Berkeley DB Reference Guide:
Berkeley DB Transactional Data Store Applications


Transaction throughput

Generally, the speed of a database system is measured by the transaction throughput, expressed as a number of transactions per second. The two gating factors for Berkeley DB performance in a transactional system are usually the underlying database files and the log file. Both are factors because they require disk I/O, which is slow relative to other system resources such as CPU.

In the worst-case scenario:

  • Database access is truly random and the database is too large for any significant percentage of it to fit into the cache, resulting in a single I/O per requested key/data pair.
  • Both the database and the log are on a single disk.

This means that for each transaction, Berkeley DB is potentially performing several filesystem operations:

  • Disk seek to database file
  • Database file read
  • Disk seek to log file
  • Log file write
  • Flush log file information to disk
  • Disk seek to update log file metadata (for example, inode information)
  • Log metadata write
  • Flush log file metadata to disk

There are a number of ways to increase transactional throughput, all of which attempt to decrease the number of filesystem operations per transaction. First, the Berkeley DB software includes support for group commit. Group commit simply means that when the information about one transaction is flushed to disk, the information for any other waiting transactions will be flushed to disk at the same time, potentially amortizing a single log write over a large number of transactions. There are additional tuning parameters which may be useful to application writers:

  • Tune the size of the database cache. If the Berkeley DB key/data pairs used during the transaction are found in the database cache, the seek and read from the database are no longer necessary, resulting in two fewer filesystem operations per transaction. To determine whether your cache size is too small, see Selecting a cache size.
  • Put the database and the log files on different disks. This allows reads and writes to the log files and the database files to be performed concurrently.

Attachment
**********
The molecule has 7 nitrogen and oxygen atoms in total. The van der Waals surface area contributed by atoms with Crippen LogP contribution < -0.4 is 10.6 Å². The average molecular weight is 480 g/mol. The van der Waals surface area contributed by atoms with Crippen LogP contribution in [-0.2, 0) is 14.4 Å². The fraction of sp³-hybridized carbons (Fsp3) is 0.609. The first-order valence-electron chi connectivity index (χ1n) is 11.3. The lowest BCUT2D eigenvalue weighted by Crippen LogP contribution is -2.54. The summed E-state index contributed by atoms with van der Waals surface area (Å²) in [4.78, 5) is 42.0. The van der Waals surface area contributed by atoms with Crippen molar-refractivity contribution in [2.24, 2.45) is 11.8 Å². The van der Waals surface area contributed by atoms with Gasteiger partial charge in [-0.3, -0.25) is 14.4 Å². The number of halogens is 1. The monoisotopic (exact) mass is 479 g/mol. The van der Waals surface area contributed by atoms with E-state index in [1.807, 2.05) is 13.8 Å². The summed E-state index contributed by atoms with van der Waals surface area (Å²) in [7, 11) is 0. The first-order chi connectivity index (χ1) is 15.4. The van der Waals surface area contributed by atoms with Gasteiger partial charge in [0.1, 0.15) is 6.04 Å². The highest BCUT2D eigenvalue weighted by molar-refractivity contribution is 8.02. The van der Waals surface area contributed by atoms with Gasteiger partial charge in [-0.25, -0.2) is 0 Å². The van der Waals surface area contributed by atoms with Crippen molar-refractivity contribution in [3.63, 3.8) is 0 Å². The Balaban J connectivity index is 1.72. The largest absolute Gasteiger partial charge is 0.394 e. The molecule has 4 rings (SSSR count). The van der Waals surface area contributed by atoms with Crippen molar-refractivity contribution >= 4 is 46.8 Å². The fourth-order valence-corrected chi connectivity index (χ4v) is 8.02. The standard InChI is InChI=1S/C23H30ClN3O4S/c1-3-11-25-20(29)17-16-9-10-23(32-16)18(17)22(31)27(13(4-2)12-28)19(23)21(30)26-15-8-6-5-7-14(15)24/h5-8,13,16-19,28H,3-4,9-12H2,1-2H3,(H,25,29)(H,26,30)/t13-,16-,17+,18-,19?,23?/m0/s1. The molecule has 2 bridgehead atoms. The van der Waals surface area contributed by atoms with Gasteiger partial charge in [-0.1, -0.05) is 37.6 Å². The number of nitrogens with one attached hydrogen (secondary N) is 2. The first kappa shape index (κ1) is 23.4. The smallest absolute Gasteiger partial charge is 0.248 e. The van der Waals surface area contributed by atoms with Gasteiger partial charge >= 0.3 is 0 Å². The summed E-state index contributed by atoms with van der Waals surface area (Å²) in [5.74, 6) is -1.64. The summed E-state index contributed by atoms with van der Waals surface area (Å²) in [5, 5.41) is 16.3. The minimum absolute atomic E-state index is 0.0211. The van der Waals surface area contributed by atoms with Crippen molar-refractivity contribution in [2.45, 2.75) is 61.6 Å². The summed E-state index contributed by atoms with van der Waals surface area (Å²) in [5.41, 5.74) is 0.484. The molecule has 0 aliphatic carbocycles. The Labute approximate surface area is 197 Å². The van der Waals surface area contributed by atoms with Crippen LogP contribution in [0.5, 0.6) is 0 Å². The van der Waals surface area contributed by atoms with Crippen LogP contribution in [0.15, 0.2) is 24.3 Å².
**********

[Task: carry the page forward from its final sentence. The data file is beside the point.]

• Set the filesystem configuration so that file access and modification times are not updated. Note that although the file access and modification times are not used by Berkeley DB, this may affect other programs -- so be careful.
  • Upgrade your hardware. When considering the hardware on which to run your application, however, it is important to consider the entire system. The controller and bus can have as much to do with the disk performance as the disk itself. It is also important to remember that throughput is rarely the limiting factor, and that disk seek times are normally the true performance issue for Berkeley DB.
  • Turn on the DB_TXN_WRITE_NOSYNC or DB_TXN_NOSYNC flags. This changes the Berkeley DB behavior so that the log files are not written and/or flushed when transactions are committed. Although this change will greatly increase your transaction throughput, it means that transactions will exhibit the ACI (atomicity, consistency, and isolation) properties, but not D (durability). Database integrity will be maintained, but it is possible that some number of the most recently committed transactions may be undone during recovery instead of being redone.

If you are bottlenecked on logging, the following test will help you confirm that the number of transactions per second that your application does is reasonable for the hardware on which you're running. Your test program should repeatedly perform the following operations:

  • Seek to the beginning of a file
  • Write to the file
  • Flush the file write to disk

The number of times that you can perform these three operations per second is a rough measure of the minimum number of transactions per second of which the hardware is capable. This test simulates the operations applied to the log file. (As a simplifying assumption in this experiment, we assume that the database files are either on a separate disk; or that they fit, with some few exceptions, into the database cache.) We do not have to directly simulate updating the log file directory information because it will normally be updated and flushed to disk as a result of flushing the log file write to disk.

Running this test program, in which we write 256 bytes for 1000 operations on reasonably standard commodity hardware (Pentium II CPU, SCSI disk), returned the following results:

% testfile -b256 -o1000
running: 1000 ops
Elapsed time: 16.641934 seconds
1000 ops:   60.09 ops per second

Note that the number of bytes being written to the log as part of each transaction can dramatically affect the transaction throughput. The test run used 256, which is a reasonable size log write. Your log writes may be different. To determine your average log write size, use the db_stat utility to display your log statistics.

As a quick sanity check, the average seek time is 9.4 msec for this particular disk, and the average latency is 4.17 msec. That results in a minimum requirement for a data transfer to the disk of 13.57 msec, or a maximum of 74 transfers per second. This is close enough to the previous 60 operations per second (which wasn't done on a quiescent disk) that the number is believable.

An implementation of the previous example test program for IEEE/ANSI Std 1003.1 (POSIX) standard systems is included in the Berkeley DB distribution.


Copyright Sleepycat Software